Who’s Afraid of the Heating Arctic?
Arctic fall temperatures are at a record 5 ºC above normal
Fall temperatures in the Arctic are a record 5 ºC warmer than the average as less sunlight is reflected because of the major loss of sea ice allowing more solar heating of the ocean to occur, NOAA reported. Winter and springtime temperatures remain relatively warm over the entire Arctic, in contrast to the 20th century and consistent with an emerging global warming influence.
The Arctic-wide warming trend that began about 4 decades ago continues, with 2007 recorded as the warmest year ever for the Arctic.
Arctic-wide annual averaged surface air temperature anomalies (60°–90°N) based on land stations north of 60°N relative to the 1961–90 mean.
As more more of the ice cover was lost during the the 2005 to 2007 melt season, the ocean absorbed more heat from solar radiation which resulted in the ice freeze-up occurring later than usual. Surface air temperature (SAT) remained high into the following autumns, with warm anomalies above an unprecedented +5 °C during October and November across the central Arctic. Report summary.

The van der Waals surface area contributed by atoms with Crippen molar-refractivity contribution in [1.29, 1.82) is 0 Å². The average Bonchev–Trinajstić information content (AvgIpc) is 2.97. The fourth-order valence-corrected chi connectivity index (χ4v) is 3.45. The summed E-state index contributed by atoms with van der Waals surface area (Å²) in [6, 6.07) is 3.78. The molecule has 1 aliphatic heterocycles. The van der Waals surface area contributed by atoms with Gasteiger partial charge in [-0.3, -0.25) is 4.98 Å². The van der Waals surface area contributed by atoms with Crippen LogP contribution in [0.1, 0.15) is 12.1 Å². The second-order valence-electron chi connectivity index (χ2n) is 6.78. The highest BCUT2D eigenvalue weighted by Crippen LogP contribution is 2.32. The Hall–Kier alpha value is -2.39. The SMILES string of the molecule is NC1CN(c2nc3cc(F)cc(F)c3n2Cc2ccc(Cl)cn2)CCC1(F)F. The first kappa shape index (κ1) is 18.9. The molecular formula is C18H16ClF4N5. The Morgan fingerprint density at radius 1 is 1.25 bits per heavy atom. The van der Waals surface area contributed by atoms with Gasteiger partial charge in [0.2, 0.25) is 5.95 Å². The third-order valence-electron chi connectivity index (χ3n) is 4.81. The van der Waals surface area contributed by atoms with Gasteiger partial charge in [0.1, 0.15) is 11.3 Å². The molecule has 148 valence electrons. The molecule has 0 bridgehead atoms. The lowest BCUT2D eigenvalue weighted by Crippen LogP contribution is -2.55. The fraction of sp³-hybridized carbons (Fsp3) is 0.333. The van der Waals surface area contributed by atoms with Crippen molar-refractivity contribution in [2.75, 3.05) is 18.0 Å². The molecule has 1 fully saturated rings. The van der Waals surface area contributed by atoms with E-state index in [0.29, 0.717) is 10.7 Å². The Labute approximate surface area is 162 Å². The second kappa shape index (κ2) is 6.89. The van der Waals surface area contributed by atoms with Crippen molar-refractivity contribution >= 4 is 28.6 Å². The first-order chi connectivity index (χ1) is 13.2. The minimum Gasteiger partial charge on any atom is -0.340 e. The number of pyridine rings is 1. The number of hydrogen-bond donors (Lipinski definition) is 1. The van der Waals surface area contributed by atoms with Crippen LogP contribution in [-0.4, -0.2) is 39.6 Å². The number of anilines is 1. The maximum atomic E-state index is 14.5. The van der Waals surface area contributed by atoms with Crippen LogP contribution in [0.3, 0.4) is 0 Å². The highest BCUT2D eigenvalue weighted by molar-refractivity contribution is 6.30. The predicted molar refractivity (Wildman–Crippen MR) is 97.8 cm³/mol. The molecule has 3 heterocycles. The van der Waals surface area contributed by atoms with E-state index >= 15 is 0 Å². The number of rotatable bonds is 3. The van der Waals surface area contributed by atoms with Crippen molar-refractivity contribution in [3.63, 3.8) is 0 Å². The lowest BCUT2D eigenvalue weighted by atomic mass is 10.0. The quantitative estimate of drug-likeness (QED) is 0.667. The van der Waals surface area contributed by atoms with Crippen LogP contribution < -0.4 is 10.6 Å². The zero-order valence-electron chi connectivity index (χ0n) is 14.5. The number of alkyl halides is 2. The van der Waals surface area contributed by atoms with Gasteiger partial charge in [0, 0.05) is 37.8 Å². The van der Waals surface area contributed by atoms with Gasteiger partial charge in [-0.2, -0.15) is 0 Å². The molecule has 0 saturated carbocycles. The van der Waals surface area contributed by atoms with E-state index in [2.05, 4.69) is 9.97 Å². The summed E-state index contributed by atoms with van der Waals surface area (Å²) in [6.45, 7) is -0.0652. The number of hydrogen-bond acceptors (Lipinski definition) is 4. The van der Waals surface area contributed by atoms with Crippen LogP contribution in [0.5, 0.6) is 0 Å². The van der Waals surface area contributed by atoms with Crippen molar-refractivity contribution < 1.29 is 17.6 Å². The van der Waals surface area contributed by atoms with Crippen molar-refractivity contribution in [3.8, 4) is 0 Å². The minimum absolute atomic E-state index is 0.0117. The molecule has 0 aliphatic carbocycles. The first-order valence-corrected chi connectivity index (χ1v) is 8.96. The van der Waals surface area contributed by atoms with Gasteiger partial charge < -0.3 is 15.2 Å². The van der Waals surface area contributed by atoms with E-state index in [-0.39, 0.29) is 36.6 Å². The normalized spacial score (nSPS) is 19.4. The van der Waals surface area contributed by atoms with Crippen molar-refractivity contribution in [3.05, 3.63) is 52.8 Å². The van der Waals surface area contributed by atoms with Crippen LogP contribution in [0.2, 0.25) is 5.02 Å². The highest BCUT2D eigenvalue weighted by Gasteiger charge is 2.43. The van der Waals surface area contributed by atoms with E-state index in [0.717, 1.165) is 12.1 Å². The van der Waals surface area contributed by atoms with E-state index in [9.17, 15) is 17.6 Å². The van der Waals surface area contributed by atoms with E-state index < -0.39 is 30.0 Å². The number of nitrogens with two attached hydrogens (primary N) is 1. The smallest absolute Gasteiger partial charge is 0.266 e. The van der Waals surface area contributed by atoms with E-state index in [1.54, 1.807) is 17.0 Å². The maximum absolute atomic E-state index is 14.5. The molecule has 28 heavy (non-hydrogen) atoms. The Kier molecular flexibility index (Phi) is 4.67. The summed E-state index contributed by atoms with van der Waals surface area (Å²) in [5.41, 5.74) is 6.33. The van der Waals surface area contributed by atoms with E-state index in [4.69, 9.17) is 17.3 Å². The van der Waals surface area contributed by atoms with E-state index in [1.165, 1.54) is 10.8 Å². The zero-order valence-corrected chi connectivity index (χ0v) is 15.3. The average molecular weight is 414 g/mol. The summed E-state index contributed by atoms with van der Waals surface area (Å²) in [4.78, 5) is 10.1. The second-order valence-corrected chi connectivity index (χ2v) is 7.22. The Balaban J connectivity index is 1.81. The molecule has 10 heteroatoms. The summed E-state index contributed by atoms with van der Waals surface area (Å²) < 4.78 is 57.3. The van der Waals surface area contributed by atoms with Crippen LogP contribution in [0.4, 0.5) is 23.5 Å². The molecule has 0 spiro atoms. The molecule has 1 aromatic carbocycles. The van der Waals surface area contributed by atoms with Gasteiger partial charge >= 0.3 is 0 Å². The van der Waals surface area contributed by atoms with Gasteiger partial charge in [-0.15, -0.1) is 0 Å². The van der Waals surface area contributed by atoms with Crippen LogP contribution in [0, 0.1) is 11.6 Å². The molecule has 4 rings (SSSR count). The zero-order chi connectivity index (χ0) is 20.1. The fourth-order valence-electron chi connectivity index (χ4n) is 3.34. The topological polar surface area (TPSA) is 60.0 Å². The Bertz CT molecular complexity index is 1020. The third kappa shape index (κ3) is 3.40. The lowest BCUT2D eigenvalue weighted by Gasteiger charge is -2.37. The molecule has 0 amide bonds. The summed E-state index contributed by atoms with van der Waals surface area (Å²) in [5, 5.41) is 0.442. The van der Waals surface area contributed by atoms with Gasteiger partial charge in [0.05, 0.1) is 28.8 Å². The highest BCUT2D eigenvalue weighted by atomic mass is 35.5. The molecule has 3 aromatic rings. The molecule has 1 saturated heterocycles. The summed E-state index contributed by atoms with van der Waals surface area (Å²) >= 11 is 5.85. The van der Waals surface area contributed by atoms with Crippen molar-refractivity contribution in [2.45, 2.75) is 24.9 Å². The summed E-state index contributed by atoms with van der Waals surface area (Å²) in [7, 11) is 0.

Near surface air temperature anomaly map for October and November for recent years with a reduced sea ice cover, 2005–2007. Data are from the NCEP – NCAR reanalysis through the NOAA /Earth Systems Research Laboratory, generated online CDC/NOAA.
“Changes in the Arctic show a domino effect from multiple causes more clearly than in other regions,” said James Overland, an oceanographer at NOAA’s Pacific Marine Environmental Laboratory in Seattle and one of the authors of the report, Atmosphere.
“It’s a sensitive system and often reflects changes in relatively fast and dramatic ways.”
Ice breaks away from a frozen coastline near the Norwegian Arctic town of Longyearbyen April 23, 2007, an earlier than usual spring thaw. REUTERS/Francois Lenoir (NORWAY). Image may be subject to copyright.
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